What 2014 won't change
- Pakistan High Commission staffer asked to leave India after leak of sensitive defence documents
- Cyrus Mistry hits back at Tata Group with slew of allegations: Fraudulent transactions, unethical ways
- Tata Sons vs Cyrus: Sebi, govt keep watch, BSE seeks clarification
- Kashmir is a matter for India, Pakistan to sort out: British PM Theresa May
- It's unfortunate, because it has set a terrible precedent: Farhan Akhtar on Johar-MNS deal
There are no more stroke-of-the-pen economic reforms, no shortcuts
That a change in government in 2014 will bring back the higher rate of GDP growth that we experienced a few years ago is an increasingly popular view. While there may be an upturn in exports, due to the recent depreciation of the rupee and the pick up in the US economy, and some improvement in domestic investment, sustaining a high rate of growth requires longer-term solutions. These solutions are not difficult, but could take some time to put in place. In the meanwhile, GDP growth may still pick up a little in 2014-15. There are two components of the slowdown: the trend growth rate and business cycle conditions. While the business cycle conditions may improve in the coming months, the trend growth rate remains a problem.
Has India's trend growth rate slowed down? Long-term trend growth rates of economies, such as a 30-year average growth rate, have been one of the least understood and most unpredictable variables in the field of economics. The accumulation of capital, human capital, institutions, rule of law, infrastructure, political systems, and productivity growth change in ways little understood by economists even today. Their impact on long-term growth remains even less understood.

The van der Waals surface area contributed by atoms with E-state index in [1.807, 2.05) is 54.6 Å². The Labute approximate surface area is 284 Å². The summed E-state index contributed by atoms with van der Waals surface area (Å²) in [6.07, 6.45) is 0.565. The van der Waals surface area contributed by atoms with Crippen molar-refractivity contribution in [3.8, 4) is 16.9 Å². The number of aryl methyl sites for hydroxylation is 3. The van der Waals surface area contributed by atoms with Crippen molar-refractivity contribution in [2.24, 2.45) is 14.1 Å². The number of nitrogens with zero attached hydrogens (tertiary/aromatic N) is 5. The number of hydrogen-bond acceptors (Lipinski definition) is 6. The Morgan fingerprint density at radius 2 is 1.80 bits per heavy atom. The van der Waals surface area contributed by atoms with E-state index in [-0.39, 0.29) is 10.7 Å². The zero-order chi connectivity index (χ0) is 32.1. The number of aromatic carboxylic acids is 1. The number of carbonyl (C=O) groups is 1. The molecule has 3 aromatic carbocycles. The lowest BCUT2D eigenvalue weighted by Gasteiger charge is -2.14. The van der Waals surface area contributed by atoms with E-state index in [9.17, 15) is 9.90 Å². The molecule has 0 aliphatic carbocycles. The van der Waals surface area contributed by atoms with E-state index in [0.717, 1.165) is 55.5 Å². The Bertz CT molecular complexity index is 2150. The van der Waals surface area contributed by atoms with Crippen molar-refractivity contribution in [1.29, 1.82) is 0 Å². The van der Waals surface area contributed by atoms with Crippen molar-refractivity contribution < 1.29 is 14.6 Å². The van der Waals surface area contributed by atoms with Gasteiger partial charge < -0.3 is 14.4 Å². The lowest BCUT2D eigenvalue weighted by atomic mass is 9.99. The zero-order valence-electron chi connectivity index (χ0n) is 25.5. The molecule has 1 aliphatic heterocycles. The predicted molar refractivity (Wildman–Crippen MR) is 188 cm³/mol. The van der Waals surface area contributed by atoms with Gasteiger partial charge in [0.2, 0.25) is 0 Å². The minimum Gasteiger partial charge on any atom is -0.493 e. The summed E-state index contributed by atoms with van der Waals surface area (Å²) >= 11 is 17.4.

Scandals in the allocation of spectrum, coal blocks and land, and projects that have been stalled due to environmental clearances have certainly worsened the medium-term growth rate. But if these factors affect the long-term trend it implies that India does not have the institutions it needs to solve these problems. Despite all the gloom and doom, this is a view that is hard to find. One of the characteristics of Indian democracy is that even though it takes time to build the state's capacity, which is one of the biggest challenges that needs to be surmounted in order to deal with the issues of the day, it is not impossible to do so.
- By brokering for MNS, Devendra Fadnavis has shown himself as a CM afraid of a bully
- Pak PM would do well to study the past before choosing Raheel Sharif’s successor
- What general news channels could learn from business news anchors
- India’s abstention from UN negotiations for nuclear disarmament would be a lost chance
- India must delink classroom teaching from student learning
- In the long run, the rift within SP may make space for a clearer leadership